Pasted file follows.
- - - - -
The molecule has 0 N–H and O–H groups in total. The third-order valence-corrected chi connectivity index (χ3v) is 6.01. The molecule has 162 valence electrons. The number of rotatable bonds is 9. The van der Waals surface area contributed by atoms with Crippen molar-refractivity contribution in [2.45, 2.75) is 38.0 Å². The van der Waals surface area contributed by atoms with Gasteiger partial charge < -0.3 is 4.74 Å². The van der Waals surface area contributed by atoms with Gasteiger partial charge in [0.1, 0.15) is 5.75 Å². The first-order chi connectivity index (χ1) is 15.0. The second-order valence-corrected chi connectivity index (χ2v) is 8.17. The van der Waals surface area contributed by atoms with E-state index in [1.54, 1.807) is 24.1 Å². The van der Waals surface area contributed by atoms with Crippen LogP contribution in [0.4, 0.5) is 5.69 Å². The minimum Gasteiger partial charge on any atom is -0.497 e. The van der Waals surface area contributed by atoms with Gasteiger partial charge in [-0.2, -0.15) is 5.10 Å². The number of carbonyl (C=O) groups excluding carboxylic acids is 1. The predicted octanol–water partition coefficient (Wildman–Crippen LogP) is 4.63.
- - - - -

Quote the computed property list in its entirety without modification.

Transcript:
The molecule has 0 N–H and O–H groups in total. The third-order valence-corrected chi connectivity index (χ3v) is 6.01. The molecule has 162 valence electrons. The number of rotatable bonds is 9. The van der Waals surface area contributed by atoms with Crippen molar-refractivity contribution in [2.45, 2.75) is 38.0 Å². The van der Waals surface area contributed by atoms with Gasteiger partial charge < -0.3 is 4.74 Å². The van der Waals surface area contributed by atoms with Gasteiger partial charge in [0.1, 0.15) is 5.75 Å². The first-order chi connectivity index (χ1) is 15.0. The second-order valence-corrected chi connectivity index (χ2v) is 8.17. The van der Waals surface area contributed by atoms with E-state index in [1.54, 1.807) is 24.1 Å². The van der Waals surface area contributed by atoms with Crippen LogP contribution in [0.4, 0.5) is 5.69 Å². The minimum Gasteiger partial charge on any atom is -0.497 e. The van der Waals surface area contributed by atoms with Gasteiger partial charge in [-0.2, -0.15) is 5.10 Å². The number of carbonyl (C=O) groups excluding carboxylic acids is 1. The predicted octanol–water partition coefficient (Wildman–Crippen LogP) is 4.63.